Seyfarth Synopsis: Plans have been scrambling to gather data and work with providers in preparation for the December 27, 2022 deadline to report prescription drug and health care spending information. Just in time for the holidays, the Departments of Labor, Health and Human Services, and Treasury (the “Departments”) have issued FAQs related to Prescription Drug and Health Care Spending Reporting under Title II (the “Transparency Requirements”) of the Consolidated Appropriations Act of 2021 (CAA). The FAQs grant extensions to various reporting and compliance deadlines and good faith relief relating to the Transparency Requirements.

The Transparency Requirements require group health plans to report to the Departments certain information related to prescription drug and other health care spending. For example, group health plans must report to the Departments the 50 most frequently dispensed brand prescription drugs; the 50 most costly prescription drugs by total annual spending; the 50 prescription drugs with the greatest increase in plan expenditures over the preceding plan year; and the impact on premiums of rebates, fees, and any other remuneration paid by drug manufacturers to the plan or coverage or its administrators or service providers .

Some Transparency Requirements under the CAA applicable to group health plans overlap with the “transparency in coverage” cost-sharing disclosures under the Affordable Care Act. In November of 2020, the Departments issued Final Transparency in Coverage Rules (TiC Rules) which require group health plans and health insurance issuers to disclose cost-sharing information to participants, beneficiaries, and, in some cases, the public. Additionally, Title I of the CAA (No Surprises Act) which protects plan participants from surprise medical bills for services provided by out-of-network or nonparticipating providers and facilities, contains extensive provisions regarding reporting and disclosure of charges and benefits. For more information regarding the TiC Rules and No Surprises Act, see our prior posts here and here.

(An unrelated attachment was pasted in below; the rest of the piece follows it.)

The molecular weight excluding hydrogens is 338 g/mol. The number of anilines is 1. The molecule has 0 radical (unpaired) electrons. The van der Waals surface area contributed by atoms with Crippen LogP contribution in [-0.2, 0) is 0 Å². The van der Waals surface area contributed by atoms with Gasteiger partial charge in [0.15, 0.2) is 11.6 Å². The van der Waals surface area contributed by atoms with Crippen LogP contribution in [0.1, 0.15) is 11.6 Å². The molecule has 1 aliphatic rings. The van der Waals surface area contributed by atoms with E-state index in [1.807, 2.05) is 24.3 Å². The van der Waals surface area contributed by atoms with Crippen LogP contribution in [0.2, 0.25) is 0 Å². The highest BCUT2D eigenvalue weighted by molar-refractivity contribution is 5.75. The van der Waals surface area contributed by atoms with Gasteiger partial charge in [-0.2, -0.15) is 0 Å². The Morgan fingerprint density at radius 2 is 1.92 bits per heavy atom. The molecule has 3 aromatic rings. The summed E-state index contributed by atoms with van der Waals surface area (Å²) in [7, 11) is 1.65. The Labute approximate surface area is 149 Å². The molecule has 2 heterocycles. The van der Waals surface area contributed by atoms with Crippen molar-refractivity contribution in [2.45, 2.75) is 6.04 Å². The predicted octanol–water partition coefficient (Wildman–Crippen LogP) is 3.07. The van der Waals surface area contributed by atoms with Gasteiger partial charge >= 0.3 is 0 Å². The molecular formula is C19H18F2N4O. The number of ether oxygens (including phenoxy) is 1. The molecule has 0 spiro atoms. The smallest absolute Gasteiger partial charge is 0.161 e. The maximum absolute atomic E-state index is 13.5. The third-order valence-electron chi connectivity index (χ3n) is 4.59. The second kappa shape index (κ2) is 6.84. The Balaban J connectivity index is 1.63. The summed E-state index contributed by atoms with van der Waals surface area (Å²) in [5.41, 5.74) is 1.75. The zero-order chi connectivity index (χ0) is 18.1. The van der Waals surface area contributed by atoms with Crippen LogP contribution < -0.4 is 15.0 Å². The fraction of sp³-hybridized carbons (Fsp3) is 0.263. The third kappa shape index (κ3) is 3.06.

In August 2021, the Departments issued FAQs related to the TiC Rules, No Surprises Act, and Transparency Requirements which extended various compliance deadlines. The Departments announced that they would not bring enforcement actions against group health plans that complied with the Transparency Requirements for the 2020 and 2021 reference years by December 27, 2022. For more information regarding previous FAQ guidance from the Departments which extended compliance deadlines, see our prior post here.

On December 23, 2022, just four days before the reporting deadline for the 2020 and 2021 reference years, the Departments issued FAQs related to Prescription Drug and Health Care Spending Reporting. The key takeaways from the FAQs are:

  • Nonenforcement Policy. The Departments will not take enforcement action with respect to any plan that uses a good faith, reasonable interpretation of the regulations and the Prescription Drug and Health Care Sending Reporting instructions in making its submission for the 2020 and 2021 years by December 27, 2022.
  • Good Faith Relief and Grace Period. There will be a submission grace period through January 31, 2023 in which a plan will not be considered out of compliance if a good faith submission of 2020 and 2021 data is made on or before January 31, 2023.
  • Flexibilities for 2020 and 2021 Data. The following clarifications and flexibilities apply for the 2020 and 2021 reference years:
    • Multiple submissions are permitted for the same reporting entity;
    • Multiple reporting entities can submit the same data file type on behalf of the same plan;
    • If there are multiple reporting entities, aggregation may be conducted at a less granular level than that used by the reporting entity that is submitting the total annual spending data;
    • Group health plans or their reporting entity that submit only the plan list, premium and life-years data, and narrative response may make a submission by email;
    • Vaccine reporting is optional; and
    • Reporting entities do not need to report a value for “Amounts not applied to the deductible or out-of-pocket maximum” and the “Rx Amounts not applied to the deductible or out-of- pocket maximum.”

These compliance deadline extensions, clarifications, and flexibilities are welcome relief for group health plans that are required to complete Prescription Drug and Health Care Spending Reporting under the Transparency Requirements. For assistance with these reporting obligations, please reach out to the employee benefits attorney at Seyfarth Shaw LLP with whom you usually work. To stay up to date with future guidance related to the TiC Rules, No Surprises Act, and Transparency Requirements, be on the lookout for additional Seyfarth Legal Updates.